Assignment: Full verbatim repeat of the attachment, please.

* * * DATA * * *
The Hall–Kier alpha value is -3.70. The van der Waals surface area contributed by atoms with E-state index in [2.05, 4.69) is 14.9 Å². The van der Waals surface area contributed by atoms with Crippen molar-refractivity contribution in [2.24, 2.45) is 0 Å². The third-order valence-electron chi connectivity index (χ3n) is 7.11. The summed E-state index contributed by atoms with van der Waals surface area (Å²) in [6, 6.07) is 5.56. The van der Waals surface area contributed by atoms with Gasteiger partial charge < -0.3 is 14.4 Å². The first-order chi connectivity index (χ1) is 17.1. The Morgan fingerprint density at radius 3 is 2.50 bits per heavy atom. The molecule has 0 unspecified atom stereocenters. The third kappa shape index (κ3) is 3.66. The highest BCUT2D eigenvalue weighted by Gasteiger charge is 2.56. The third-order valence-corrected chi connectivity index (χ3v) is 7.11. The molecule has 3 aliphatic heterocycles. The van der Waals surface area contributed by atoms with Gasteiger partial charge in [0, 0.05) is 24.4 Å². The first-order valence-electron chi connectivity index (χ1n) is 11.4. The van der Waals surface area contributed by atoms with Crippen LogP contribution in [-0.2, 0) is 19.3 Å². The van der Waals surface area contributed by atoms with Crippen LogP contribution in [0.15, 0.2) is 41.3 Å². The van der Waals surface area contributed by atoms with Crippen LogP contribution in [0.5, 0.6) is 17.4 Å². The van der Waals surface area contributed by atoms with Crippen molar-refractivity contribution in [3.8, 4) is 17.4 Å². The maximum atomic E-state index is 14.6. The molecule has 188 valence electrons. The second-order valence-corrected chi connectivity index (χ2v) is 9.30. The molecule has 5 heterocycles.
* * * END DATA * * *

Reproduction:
The Hall–Kier alpha value is -3.70. The van der Waals surface area contributed by atoms with E-state index in [2.05, 4.69) is 14.9 Å². The van der Waals surface area contributed by atoms with Crippen molar-refractivity contribution in [2.24, 2.45) is 0 Å². The third-order valence-electron chi connectivity index (χ3n) is 7.11. The summed E-state index contributed by atoms with van der Waals surface area (Å²) in [6, 6.07) is 5.56. The van der Waals surface area contributed by atoms with Gasteiger partial charge < -0.3 is 14.4 Å². The first-order chi connectivity index (χ1) is 17.1. The Morgan fingerprint density at radius 3 is 2.50 bits per heavy atom. The molecule has 0 unspecified atom stereocenters. The third kappa shape index (κ3) is 3.66. The highest BCUT2D eigenvalue weighted by Gasteiger charge is 2.56. The third-order valence-corrected chi connectivity index (χ3v) is 7.11. The molecule has 3 aliphatic heterocycles. The van der Waals surface area contributed by atoms with Gasteiger partial charge in [0, 0.05) is 24.4 Å². The first-order valence-electron chi connectivity index (χ1n) is 11.4. The van der Waals surface area contributed by atoms with Crippen LogP contribution in [-0.2, 0) is 19.3 Å². The van der Waals surface area contributed by atoms with Crippen LogP contribution in [0.15, 0.2) is 41.3 Å². The van der Waals surface area contributed by atoms with Crippen LogP contribution in [0.5, 0.6) is 17.4 Å². The van der Waals surface area contributed by atoms with Crippen molar-refractivity contribution in [3.8, 4) is 17.4 Å². The maximum atomic E-state index is 14.6. The molecule has 188 valence electrons. The second-order valence-corrected chi connectivity index (χ2v) is 9.30. The molecule has 5 heterocycles.